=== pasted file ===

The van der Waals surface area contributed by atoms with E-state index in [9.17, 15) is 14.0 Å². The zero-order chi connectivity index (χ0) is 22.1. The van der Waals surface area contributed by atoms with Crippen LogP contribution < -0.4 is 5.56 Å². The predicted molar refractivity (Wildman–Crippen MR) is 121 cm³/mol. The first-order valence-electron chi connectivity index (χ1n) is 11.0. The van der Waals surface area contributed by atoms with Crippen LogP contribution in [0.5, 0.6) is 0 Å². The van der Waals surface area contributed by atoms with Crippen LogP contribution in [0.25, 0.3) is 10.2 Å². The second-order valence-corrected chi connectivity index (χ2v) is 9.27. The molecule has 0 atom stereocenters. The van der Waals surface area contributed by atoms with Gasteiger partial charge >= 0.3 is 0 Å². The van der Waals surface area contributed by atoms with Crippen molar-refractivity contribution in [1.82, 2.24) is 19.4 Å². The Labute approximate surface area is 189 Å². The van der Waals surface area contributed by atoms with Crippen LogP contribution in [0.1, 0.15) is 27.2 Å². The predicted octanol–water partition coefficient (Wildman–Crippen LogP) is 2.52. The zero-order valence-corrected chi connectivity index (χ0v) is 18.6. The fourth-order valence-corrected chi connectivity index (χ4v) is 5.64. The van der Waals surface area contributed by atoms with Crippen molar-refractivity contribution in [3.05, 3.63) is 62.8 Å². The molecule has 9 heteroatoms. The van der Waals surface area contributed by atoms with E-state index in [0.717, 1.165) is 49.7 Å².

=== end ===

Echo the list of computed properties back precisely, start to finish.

The van der Waals surface area contributed by atoms with E-state index in [9.17, 15) is 14.0 Å². The zero-order chi connectivity index (χ0) is 22.1. The van der Waals surface area contributed by atoms with Crippen LogP contribution < -0.4 is 5.56 Å². The predicted molar refractivity (Wildman–Crippen MR) is 121 cm³/mol. The first-order valence-electron chi connectivity index (χ1n) is 11.0. The van der Waals surface area contributed by atoms with Crippen LogP contribution in [0.5, 0.6) is 0 Å². The van der Waals surface area contributed by atoms with Crippen LogP contribution in [0.25, 0.3) is 10.2 Å². The second-order valence-corrected chi connectivity index (χ2v) is 9.27. The molecule has 0 atom stereocenters. The van der Waals surface area contributed by atoms with Gasteiger partial charge >= 0.3 is 0 Å². The van der Waals surface area contributed by atoms with Crippen molar-refractivity contribution in [1.82, 2.24) is 19.4 Å². The Labute approximate surface area is 189 Å². The van der Waals surface area contributed by atoms with Crippen LogP contribution in [0.1, 0.15) is 27.2 Å². The predicted octanol–water partition coefficient (Wildman–Crippen LogP) is 2.52. The zero-order valence-corrected chi connectivity index (χ0v) is 18.6. The fourth-order valence-corrected chi connectivity index (χ4v) is 5.64. The van der Waals surface area contributed by atoms with Crippen molar-refractivity contribution in [3.05, 3.63) is 62.8 Å². The molecule has 9 heteroatoms. The van der Waals surface area contributed by atoms with E-state index in [0.717, 1.165) is 49.7 Å².